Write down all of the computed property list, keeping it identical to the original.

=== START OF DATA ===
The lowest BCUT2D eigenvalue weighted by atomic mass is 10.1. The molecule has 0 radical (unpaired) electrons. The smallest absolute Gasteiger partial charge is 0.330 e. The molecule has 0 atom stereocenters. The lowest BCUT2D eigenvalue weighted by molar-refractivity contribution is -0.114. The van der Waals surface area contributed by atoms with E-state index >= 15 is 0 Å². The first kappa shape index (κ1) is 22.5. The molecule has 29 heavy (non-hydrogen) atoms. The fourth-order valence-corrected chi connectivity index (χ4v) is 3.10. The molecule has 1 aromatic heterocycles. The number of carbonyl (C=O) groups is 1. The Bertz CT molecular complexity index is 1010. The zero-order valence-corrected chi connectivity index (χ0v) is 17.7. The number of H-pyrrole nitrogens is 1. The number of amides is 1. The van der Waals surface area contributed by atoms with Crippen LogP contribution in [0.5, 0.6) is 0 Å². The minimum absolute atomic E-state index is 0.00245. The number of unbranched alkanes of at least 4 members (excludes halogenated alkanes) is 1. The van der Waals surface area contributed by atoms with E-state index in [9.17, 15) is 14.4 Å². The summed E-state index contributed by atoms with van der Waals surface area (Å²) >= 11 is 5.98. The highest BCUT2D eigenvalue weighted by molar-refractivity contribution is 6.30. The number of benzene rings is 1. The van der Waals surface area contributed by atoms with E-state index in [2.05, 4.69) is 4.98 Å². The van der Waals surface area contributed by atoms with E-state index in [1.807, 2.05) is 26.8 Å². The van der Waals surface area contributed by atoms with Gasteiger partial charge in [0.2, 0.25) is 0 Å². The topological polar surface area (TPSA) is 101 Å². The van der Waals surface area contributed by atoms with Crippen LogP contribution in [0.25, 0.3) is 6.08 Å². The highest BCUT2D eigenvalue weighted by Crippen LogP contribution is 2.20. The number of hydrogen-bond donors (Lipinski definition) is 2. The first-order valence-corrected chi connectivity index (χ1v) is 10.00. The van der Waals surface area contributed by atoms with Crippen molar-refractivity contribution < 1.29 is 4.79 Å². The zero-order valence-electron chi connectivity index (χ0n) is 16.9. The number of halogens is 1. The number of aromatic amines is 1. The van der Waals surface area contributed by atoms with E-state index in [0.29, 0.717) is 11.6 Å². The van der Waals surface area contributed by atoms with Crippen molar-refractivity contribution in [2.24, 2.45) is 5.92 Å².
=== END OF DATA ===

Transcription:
The lowest BCUT2D eigenvalue weighted by atomic mass is 10.1. The molecule has 0 radical (unpaired) electrons. The smallest absolute Gasteiger partial charge is 0.330 e. The molecule has 0 atom stereocenters. The lowest BCUT2D eigenvalue weighted by molar-refractivity contribution is -0.114. The van der Waals surface area contributed by atoms with E-state index >= 15 is 0 Å². The first kappa shape index (κ1) is 22.5. The molecule has 29 heavy (non-hydrogen) atoms. The fourth-order valence-corrected chi connectivity index (χ4v) is 3.10. The molecule has 1 aromatic heterocycles. The number of carbonyl (C=O) groups is 1. The Bertz CT molecular complexity index is 1010. The zero-order valence-corrected chi connectivity index (χ0v) is 17.7. The number of H-pyrrole nitrogens is 1. The number of amides is 1. The van der Waals surface area contributed by atoms with Crippen LogP contribution in [0.5, 0.6) is 0 Å². The minimum absolute atomic E-state index is 0.00245. The number of unbranched alkanes of at least 4 members (excludes halogenated alkanes) is 1. The van der Waals surface area contributed by atoms with E-state index in [9.17, 15) is 14.4 Å². The summed E-state index contributed by atoms with van der Waals surface area (Å²) >= 11 is 5.98. The highest BCUT2D eigenvalue weighted by molar-refractivity contribution is 6.30. The number of benzene rings is 1. The van der Waals surface area contributed by atoms with E-state index in [2.05, 4.69) is 4.98 Å². The van der Waals surface area contributed by atoms with E-state index in [1.807, 2.05) is 26.8 Å². The van der Waals surface area contributed by atoms with Gasteiger partial charge in [0.2, 0.25) is 0 Å². The topological polar surface area (TPSA) is 101 Å². The van der Waals surface area contributed by atoms with Crippen LogP contribution in [0.25, 0.3) is 6.08 Å². The highest BCUT2D eigenvalue weighted by Crippen LogP contribution is 2.20. The number of hydrogen-bond donors (Lipinski definition) is 2. The first-order valence-corrected chi connectivity index (χ1v) is 10.00. The van der Waals surface area contributed by atoms with Crippen molar-refractivity contribution < 1.29 is 4.79 Å². The zero-order valence-electron chi connectivity index (χ0n) is 16.9. The number of halogens is 1. The number of aromatic amines is 1. The van der Waals surface area contributed by atoms with E-state index in [0.29, 0.717) is 11.6 Å². The van der Waals surface area contributed by atoms with Crippen molar-refractivity contribution in [2.24, 2.45) is 5.92 Å².